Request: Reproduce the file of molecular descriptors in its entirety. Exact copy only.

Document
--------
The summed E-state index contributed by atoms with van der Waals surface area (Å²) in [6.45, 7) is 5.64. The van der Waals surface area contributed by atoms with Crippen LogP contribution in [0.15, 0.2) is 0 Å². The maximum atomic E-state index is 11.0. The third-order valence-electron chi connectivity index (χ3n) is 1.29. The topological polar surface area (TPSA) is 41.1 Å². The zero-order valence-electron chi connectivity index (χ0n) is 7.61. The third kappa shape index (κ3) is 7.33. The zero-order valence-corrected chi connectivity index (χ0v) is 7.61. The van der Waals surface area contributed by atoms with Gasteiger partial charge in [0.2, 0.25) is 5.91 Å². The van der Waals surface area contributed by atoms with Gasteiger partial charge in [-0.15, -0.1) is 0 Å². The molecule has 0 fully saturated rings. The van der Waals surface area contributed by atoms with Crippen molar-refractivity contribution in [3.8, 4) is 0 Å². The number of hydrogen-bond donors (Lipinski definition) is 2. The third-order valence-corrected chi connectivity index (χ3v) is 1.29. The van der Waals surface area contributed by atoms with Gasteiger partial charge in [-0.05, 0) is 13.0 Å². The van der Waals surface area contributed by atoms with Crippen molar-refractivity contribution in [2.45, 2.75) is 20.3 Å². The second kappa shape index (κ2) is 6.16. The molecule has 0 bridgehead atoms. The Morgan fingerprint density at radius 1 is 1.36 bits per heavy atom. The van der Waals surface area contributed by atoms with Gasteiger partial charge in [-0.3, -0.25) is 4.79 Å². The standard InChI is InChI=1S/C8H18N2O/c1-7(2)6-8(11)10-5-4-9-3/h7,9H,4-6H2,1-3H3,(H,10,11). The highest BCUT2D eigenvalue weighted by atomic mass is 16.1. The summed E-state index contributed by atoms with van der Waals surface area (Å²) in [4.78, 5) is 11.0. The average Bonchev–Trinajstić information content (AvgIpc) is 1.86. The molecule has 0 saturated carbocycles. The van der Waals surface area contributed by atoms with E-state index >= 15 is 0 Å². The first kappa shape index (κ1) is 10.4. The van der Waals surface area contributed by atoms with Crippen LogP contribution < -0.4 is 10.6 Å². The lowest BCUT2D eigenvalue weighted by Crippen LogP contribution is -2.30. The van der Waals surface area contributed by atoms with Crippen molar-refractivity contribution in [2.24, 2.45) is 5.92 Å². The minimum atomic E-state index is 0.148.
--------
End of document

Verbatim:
The summed E-state index contributed by atoms with van der Waals surface area (Å²) in [6.45, 7) is 5.64. The van der Waals surface area contributed by atoms with Crippen LogP contribution in [0.15, 0.2) is 0 Å². The maximum atomic E-state index is 11.0. The third-order valence-electron chi connectivity index (χ3n) is 1.29. The topological polar surface area (TPSA) is 41.1 Å². The zero-order valence-electron chi connectivity index (χ0n) is 7.61. The third kappa shape index (κ3) is 7.33. The zero-order valence-corrected chi connectivity index (χ0v) is 7.61. The van der Waals surface area contributed by atoms with Gasteiger partial charge in [0.2, 0.25) is 5.91 Å². The van der Waals surface area contributed by atoms with Gasteiger partial charge in [-0.15, -0.1) is 0 Å². The molecule has 0 fully saturated rings. The van der Waals surface area contributed by atoms with Crippen molar-refractivity contribution in [3.8, 4) is 0 Å². The number of hydrogen-bond donors (Lipinski definition) is 2. The third-order valence-corrected chi connectivity index (χ3v) is 1.29. The van der Waals surface area contributed by atoms with Gasteiger partial charge in [-0.05, 0) is 13.0 Å². The van der Waals surface area contributed by atoms with Crippen molar-refractivity contribution in [2.45, 2.75) is 20.3 Å². The second kappa shape index (κ2) is 6.16. The molecule has 0 bridgehead atoms. The Morgan fingerprint density at radius 1 is 1.36 bits per heavy atom. The van der Waals surface area contributed by atoms with Gasteiger partial charge in [-0.3, -0.25) is 4.79 Å². The standard InChI is InChI=1S/C8H18N2O/c1-7(2)6-8(11)10-5-4-9-3/h7,9H,4-6H2,1-3H3,(H,10,11). The highest BCUT2D eigenvalue weighted by atomic mass is 16.1. The summed E-state index contributed by atoms with van der Waals surface area (Å²) in [4.78, 5) is 11.0. The average Bonchev–Trinajstić information content (AvgIpc) is 1.86. The molecule has 0 saturated carbocycles. The van der Waals surface area contributed by atoms with E-state index >= 15 is 0 Å². The first kappa shape index (κ1) is 10.4. The van der Waals surface area contributed by atoms with Crippen LogP contribution < -0.4 is 10.6 Å². The lowest BCUT2D eigenvalue weighted by Crippen LogP contribution is -2.30. The van der Waals surface area contributed by atoms with Crippen molar-refractivity contribution in [2.24, 2.45) is 5.92 Å². The minimum atomic E-state index is 0.148.